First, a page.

Is RB a draft priority for Pats?

The Patriots received solid 2010 seasons from running backs BenJarvus Green-Ellis and Danny Woodhead. Both return in 2011, but do the Patriots need to complement them with another rusher?

That is the topic leading off this week's draft-heavy Patriots mailbag.
If the Patriots do draft a running back at some point, then the question becomes how high they'd consider doing it. For a historical perspective, Bill Belichick's running back selections with the Patriots break down this way:

First round -- 1
Second round -- 0
Third round -- 1
Fourth round -- 1
Fifth round -- 0
Sixth round -- 1
Seventh round -- 2

Let's get to the questions.

Q. Mike, it seems like it's getting more and more difficult to assess how a college RB will do in the NFL. Because of this, I like the idea of taking a third- or fourth-rounder and a sixth- or seventh-rounder -- getting two given our surplus of picks. What say you? Also, is there more work for the Pats this year draft-wise, since they have to perform due diligence on everyone, given the likelihood that some "top pick" is going to slip pretty far this year, maybe kind of like Paul Pierce did to the Celtics in 1998? I rememeber Rick Pitino saying that they never even called coaches at Kansas because they never felt Pierce would fall to them. -- Jason P. (Portland, Ore.)

A. Jason, I think the Patriots will select at least one running back in this draft. When I look at the roster, that's one of the areas where I see one or two spots open for the taking, so I like the idea of the team tapping that position in the draft for the first time since 2007. I wouldn't hesitate picking a running back in the first round if it's Mark Ingram. I think he can be a special addition to this team, but is the only back worthy of first-round consideration. From a philosophical standpoint, I wouldn't eliminate the position from consideration in any round if the scouting/analysis dictates the player should be the pick. As for the Patriots and studying more players because some top prospects could fall in the first round, I think you can take out the quarterbacks and put everyone else in play. One of the things I heard on the scouting trail is that the Patriots are leaving more options open, trying to think more outside the box so they don't rule out players who might not fit the traditional profile of what they look for.

Q. Hey Mike, I was wondering if you think the Pats should trade up in front of the Dolphins to take Mark Ingram, because there is a strong possibility that the Dolphins might take him. -- Chad (New York)

A. Chad, I'm in the Ingram camp in the sense that I believe he could be a special player here and add a lot to this offense. If the Patriots feel like Ingram is the best fit for them, and they can move up to 14 by giving up a fifth-round pick, I'd make that move.

Q. Hi Mike, I'm reading a lot of rumors regarding the Pats looking to deal No. 28, possibly to the Chargers. Why? And what do you think it would it be for? In that scenario, why would Bill Belichick pass on a top-tier OT and DE talent depth late in the first? It's not often the Pats needs line up with the draft class's strength. -- Ben (Los Angeles)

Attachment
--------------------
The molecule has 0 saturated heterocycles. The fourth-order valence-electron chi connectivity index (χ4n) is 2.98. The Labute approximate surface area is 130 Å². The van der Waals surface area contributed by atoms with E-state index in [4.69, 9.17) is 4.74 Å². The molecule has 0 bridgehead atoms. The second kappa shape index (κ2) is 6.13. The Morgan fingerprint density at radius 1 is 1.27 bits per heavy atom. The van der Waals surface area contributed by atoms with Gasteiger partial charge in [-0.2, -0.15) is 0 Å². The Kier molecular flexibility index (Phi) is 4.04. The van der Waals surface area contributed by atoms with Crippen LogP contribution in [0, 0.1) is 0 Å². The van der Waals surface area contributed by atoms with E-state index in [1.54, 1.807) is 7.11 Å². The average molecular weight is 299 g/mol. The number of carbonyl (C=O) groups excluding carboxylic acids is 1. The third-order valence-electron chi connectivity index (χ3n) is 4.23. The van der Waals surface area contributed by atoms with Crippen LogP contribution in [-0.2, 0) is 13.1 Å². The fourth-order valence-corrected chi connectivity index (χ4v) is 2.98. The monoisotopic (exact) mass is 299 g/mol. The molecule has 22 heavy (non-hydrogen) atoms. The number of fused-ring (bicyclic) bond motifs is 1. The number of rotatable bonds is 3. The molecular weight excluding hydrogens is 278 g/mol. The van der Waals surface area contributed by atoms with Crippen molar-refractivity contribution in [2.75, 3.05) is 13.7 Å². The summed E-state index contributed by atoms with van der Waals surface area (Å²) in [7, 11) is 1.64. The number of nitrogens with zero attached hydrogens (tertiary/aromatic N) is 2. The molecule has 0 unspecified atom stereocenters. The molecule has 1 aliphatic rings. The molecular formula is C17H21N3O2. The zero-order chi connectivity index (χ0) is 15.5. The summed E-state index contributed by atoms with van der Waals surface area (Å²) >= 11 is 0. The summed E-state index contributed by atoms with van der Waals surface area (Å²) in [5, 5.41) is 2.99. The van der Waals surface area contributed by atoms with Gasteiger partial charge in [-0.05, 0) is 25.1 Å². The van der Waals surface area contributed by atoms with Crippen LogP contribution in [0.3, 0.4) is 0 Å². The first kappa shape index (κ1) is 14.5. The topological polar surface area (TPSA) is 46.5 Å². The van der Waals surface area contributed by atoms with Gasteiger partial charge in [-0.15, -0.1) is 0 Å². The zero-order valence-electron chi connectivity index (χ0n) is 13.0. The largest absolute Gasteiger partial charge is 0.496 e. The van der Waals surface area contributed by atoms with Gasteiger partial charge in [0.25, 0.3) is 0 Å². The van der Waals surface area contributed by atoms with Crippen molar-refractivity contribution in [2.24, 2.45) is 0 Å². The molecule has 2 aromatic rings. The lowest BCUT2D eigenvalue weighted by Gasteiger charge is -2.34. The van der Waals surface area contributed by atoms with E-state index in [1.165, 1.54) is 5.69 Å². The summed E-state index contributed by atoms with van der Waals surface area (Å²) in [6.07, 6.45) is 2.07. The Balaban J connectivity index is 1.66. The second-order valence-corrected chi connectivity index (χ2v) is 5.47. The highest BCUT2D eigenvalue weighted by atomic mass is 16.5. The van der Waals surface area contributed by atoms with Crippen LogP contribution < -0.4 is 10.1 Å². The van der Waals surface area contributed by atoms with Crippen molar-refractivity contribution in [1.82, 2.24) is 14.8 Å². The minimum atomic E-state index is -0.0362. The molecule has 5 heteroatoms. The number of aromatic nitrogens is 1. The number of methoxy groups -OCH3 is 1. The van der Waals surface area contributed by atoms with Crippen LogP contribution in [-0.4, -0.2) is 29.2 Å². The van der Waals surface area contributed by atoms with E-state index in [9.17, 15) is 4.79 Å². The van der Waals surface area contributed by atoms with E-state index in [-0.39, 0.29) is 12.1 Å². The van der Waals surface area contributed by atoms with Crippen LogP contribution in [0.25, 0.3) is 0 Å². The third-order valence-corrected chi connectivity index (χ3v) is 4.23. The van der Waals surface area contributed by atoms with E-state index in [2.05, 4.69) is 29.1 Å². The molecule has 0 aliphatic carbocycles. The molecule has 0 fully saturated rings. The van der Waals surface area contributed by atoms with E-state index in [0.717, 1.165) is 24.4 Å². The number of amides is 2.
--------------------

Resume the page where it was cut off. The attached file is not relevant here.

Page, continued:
A. Ben, I wouldn't read too much into that at this point. From a Patriots standpoint, I think Bill Belichick is doing the right thing if he's generating interest in, or sparking discussion of, the assets the team has. That doesn't mean he has to necessarily trade the pick. But it does is "set the table" for the possibility if you get to the No. 28 pick and you think it's the best move for the club. If the Patriots were to trade No. 28, I think they'd get a 2012 first-round pick and a 2011 third- or fourth-round pick.

Q. I have a theory on Belichick's draft strategy. There have been rumors of him shopping the later first-round pick in this year's draft, most likely for a 2012 first-rounder, considering they don't need quantity and you cannot trade for players at this point. Wouldn't this be a good strategy to use every year considering they are always good enough that they don't draft until mid/late-20s and on almost any year you will find someone who you project to have, say, a top-15 pick in next year's draft? It's a win-now league with Belichick being one of the few with long-term security, and every year there are several GMs/coaches on the hot seat who are willing to sacrifice future picks. I know it's tough to project how well a team will do next year, but either way they can continue to roll the lower of their two first-rounders into the future. It worked with Carolina's second-rounder this year and the Jerod Mayo pick came through a similar situation from San Francisco. Thoughts? -- Jeremy (Boston)

A. Jeremy, I think you've hit on a good point when it comes to Belichick's trading. His discipline in maintaining a long-term mindset, while several others are looking for more of a quick-fix, has helped produce some quality trades. Not every trade in this regard has been a winner, but the majority have been positive.

Q. Hey Mike, I have two very different feelings on what Bill Belichick should do for this year's draft. First, my initial reaction when the CBA extension was not reached was that he would trade multiple picks from the first three rounds into next year. The thinking is that rookies will most likely be redshirted anyway due to lack of an offseason. Now, my gut tells me Bill should trade up in this year's draft to get two high-impact players on defense. Tom Brady has only so many years left, why not look at getting into the top 10 or top 15 with two picks this year? Also, it surprises me when people are talking about trading up for players I hear names like Robert Quinn and not Von Miller or Marcell Dareus. I mean, if you are going to trade up, then why not really go for it and get the best at the positions we really need? Thoughts?? -- Benn (Canada)